Fundraising websites went live, and within a few days Occupy Sandy had raised nearly a million dollars. The Occupy network quickly dispersed to three main areas: Red Hook in Brooklyn, the Rockaways in Queens and Midland Beach in Staten Island. Each area faced similar geographic challenges as shoreline communities, but each had distinct – yet equally rocky – economic terrain.
Of course, the storm before Sandy was the so-called Great Recession. Many in the hardest hit areas were already reeling from the new economic realities of long-term joblessness, declining property values and reduced consumer spending. But, for many in these communities these realities had nothing to do with a recession or storm – poverty and oppression were already written on their daily lives. Thus, for some the storm exposed precariousness, but for others the storm held the potential to expose the injustice of long term national policies that led to the unjust enrichment of some and the impoverishment of others.
In this context the line between solidarity and charity was immediately blurred. Since it was unclear what solidarity looked like before the storm, it was even less clear what it looked like after.
Originally published in SocialText/Periscope
October 1, 2013 § Leave a comment
This week, the UN released a report on the progress of reducing AIDS globally. And, although the mainstream media has painted a positive picture by touting large reductions in cases, a deeper look at the report reveals that only 34% of those eligible for treatment are receiving it. Of the 28 million people in low and middle income countries who have AIDS and who are also eligible for treatment, only 9.7 million people are actually receiving help. So, why is there such an enormous gap?
A recent film called Fire in the Blood by Dylan Mohan Gray explains the nefarious reasons behind this horrible reality – how the capitalist ideology of profit before people mixed with racism to literally cause the deaths and continued suffering of millions of people.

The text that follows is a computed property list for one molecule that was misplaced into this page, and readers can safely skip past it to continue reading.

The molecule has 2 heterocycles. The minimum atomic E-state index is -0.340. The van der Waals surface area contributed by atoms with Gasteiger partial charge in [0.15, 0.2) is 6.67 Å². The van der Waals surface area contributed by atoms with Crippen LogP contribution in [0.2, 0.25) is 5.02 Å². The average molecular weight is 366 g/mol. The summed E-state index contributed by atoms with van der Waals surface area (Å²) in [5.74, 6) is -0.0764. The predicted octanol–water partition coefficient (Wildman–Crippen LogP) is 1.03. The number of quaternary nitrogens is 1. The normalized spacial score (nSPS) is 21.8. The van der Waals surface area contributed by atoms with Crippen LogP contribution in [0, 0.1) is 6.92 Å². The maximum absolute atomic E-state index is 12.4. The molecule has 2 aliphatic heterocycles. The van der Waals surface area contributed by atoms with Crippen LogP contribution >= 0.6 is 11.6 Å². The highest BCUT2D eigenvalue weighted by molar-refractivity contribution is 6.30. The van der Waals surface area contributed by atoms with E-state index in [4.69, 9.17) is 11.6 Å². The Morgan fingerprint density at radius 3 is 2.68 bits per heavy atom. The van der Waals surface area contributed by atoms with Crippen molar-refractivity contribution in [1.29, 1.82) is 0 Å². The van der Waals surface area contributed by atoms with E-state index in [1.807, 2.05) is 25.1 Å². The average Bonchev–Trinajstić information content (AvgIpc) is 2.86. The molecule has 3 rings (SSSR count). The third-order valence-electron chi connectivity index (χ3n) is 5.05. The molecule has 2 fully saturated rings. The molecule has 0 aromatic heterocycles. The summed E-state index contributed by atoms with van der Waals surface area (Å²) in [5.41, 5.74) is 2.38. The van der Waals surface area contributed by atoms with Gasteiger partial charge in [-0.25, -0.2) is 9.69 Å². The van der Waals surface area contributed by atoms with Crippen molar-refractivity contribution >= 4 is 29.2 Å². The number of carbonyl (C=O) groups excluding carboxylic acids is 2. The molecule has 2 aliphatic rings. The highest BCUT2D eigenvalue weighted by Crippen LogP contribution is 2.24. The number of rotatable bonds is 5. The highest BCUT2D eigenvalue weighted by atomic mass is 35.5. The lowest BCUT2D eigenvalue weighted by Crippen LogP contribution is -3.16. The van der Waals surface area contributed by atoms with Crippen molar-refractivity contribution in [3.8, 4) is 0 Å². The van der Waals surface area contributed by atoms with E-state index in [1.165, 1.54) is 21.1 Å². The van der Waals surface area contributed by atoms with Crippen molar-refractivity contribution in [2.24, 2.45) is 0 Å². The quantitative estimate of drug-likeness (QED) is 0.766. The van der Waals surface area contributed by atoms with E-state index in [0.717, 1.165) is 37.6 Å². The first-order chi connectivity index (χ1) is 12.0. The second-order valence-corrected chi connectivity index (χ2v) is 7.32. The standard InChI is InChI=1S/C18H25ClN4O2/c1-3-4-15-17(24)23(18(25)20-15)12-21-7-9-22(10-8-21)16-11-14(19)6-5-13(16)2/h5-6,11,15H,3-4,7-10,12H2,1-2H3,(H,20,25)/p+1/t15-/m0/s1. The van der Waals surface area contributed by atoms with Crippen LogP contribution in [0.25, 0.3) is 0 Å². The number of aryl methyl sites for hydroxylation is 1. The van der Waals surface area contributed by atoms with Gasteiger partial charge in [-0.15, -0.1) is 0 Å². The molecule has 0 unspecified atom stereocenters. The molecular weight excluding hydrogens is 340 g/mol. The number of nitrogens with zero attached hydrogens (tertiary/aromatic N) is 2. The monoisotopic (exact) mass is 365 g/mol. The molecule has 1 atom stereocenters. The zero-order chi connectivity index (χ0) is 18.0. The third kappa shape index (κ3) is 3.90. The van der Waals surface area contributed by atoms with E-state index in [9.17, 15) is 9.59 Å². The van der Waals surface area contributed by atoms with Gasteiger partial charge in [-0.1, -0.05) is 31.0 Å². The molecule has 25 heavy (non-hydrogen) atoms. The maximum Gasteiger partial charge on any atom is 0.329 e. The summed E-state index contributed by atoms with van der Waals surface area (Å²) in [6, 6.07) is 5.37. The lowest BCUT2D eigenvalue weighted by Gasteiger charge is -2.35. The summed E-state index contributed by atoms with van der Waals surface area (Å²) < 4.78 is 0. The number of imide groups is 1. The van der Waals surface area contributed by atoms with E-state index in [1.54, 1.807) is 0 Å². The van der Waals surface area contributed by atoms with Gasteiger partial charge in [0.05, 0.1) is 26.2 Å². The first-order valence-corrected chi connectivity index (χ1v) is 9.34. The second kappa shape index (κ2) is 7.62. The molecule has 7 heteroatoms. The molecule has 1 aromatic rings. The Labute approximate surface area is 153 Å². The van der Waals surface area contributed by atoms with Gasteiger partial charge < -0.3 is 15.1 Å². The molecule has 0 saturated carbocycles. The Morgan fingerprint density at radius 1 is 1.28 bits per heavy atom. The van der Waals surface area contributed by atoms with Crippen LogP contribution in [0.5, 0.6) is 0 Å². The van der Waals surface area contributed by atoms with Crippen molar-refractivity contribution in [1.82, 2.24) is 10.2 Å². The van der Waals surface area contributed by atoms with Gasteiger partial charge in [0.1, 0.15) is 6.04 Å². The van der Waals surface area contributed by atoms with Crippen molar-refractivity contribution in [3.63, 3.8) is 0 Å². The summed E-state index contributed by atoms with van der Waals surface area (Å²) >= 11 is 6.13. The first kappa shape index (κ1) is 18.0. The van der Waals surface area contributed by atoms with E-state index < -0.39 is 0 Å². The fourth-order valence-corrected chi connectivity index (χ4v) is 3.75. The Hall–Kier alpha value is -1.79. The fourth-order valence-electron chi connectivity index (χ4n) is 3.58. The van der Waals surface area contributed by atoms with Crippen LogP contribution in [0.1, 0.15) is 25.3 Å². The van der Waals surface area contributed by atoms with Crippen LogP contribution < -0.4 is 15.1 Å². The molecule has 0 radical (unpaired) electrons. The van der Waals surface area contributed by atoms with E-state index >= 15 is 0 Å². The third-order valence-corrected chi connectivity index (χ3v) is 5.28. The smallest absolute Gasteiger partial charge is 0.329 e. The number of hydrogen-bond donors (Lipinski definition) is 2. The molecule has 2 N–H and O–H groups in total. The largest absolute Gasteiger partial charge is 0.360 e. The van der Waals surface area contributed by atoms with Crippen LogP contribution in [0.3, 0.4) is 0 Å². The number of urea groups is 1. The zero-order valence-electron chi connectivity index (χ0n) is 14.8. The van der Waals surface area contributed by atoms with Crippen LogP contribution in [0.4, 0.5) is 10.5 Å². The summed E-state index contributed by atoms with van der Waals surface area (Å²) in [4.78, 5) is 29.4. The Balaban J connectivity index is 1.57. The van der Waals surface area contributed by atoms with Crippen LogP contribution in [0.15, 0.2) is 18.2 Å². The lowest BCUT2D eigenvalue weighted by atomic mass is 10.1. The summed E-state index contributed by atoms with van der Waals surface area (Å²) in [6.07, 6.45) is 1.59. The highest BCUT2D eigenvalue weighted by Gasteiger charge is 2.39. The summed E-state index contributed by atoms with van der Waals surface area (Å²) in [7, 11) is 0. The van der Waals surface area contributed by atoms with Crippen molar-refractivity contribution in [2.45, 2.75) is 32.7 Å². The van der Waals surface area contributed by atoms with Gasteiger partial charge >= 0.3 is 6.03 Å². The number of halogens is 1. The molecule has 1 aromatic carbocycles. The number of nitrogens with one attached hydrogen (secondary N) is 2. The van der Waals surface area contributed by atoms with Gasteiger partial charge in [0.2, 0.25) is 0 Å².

According to the UN report, 90% of people with unmet needs for antiretroviral treatment live in 30 countries most of which are in Africa, but which also include: Brazil, India, Vietnam, Columbia, and China – in other words the Global South.
It was in 1996 that the antiretroviral cocktail that ended the AIDS crisis in the West was discovered. Yet, between 1997 and 2003, 10 million men, women, and children died of AIDS in Africa simply because Big Pharma denied them access to these drugs in an effort to protect their profits. Put into perspective, 10 million is almost 15 times the number of people than who died of AIDS in the United States during the entire 32 year history of the disease.
May 16, 2013 Comments Off
Generally speaking, the American Dream goes something like this: go to school, get a job, get married, buy a house, raise a family, and retire on your nest egg. We’ve all been told that we live in a meritocracy, so as long as we work hard and play by the rules, we’ll end up sipping Daiquiris on some exotic beach when we retire at 65.
Unfortunately, the rarely acknowledged fuel for all this dreaming is wealth. As opposed to the myth of meritocracy, the reality is that privileges grow as money is passed down generationally, typically when parents pay for college educations and provide sizeable down payments for first homes. One generation establishes the wealth of the next, and the next generation builds on the wealth of the former. But, what happens when parents don’t possess saved wealth?
A recent report entitled, The Roots of the Widening Racial Wealth Gap: Explaining the Black-White Economic Divide, from the Institute on Assets and Social Policy (IASP) shows that over time the gap between those with intergenerational wealth and those without it only widens. As of 2009, whites possessed 20 times the wealth of blacks. In practical terms this means that the average middle class black family has less access to resources than a white family with earnings below the poverty line.